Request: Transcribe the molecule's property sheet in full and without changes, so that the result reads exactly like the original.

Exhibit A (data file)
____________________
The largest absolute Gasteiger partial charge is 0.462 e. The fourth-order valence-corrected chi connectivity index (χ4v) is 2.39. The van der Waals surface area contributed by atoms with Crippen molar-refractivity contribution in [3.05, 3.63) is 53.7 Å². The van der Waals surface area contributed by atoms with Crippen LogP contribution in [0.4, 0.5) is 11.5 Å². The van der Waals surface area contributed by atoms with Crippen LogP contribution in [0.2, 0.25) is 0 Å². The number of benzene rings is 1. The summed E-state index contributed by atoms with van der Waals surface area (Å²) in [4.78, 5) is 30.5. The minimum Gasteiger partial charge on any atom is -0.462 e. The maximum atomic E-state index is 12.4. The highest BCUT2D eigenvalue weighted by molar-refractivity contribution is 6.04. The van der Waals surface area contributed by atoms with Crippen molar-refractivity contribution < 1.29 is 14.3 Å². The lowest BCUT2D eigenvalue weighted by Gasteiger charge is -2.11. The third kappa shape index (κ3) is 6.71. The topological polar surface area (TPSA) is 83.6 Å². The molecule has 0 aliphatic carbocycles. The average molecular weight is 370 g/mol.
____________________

The largest absolute Gasteiger partial charge is 0.462 e. The fourth-order valence-corrected chi connectivity index (χ4v) is 2.39. The van der Waals surface area contributed by atoms with Crippen molar-refractivity contribution in [3.05, 3.63) is 53.7 Å². The van der Waals surface area contributed by atoms with Crippen LogP contribution in [0.4, 0.5) is 11.5 Å². The van der Waals surface area contributed by atoms with Crippen LogP contribution in [0.2, 0.25) is 0 Å². The number of benzene rings is 1. The summed E-state index contributed by atoms with van der Waals surface area (Å²) in [4.78, 5) is 30.5. The minimum Gasteiger partial charge on any atom is -0.462 e. The maximum atomic E-state index is 12.4. The highest BCUT2D eigenvalue weighted by molar-refractivity contribution is 6.04. The van der Waals surface area contributed by atoms with Crippen molar-refractivity contribution < 1.29 is 14.3 Å². The lowest BCUT2D eigenvalue weighted by Gasteiger charge is -2.11. The third kappa shape index (κ3) is 6.71. The topological polar surface area (TPSA) is 83.6 Å². The molecule has 0 aliphatic carbocycles. The average molecular weight is 370 g/mol.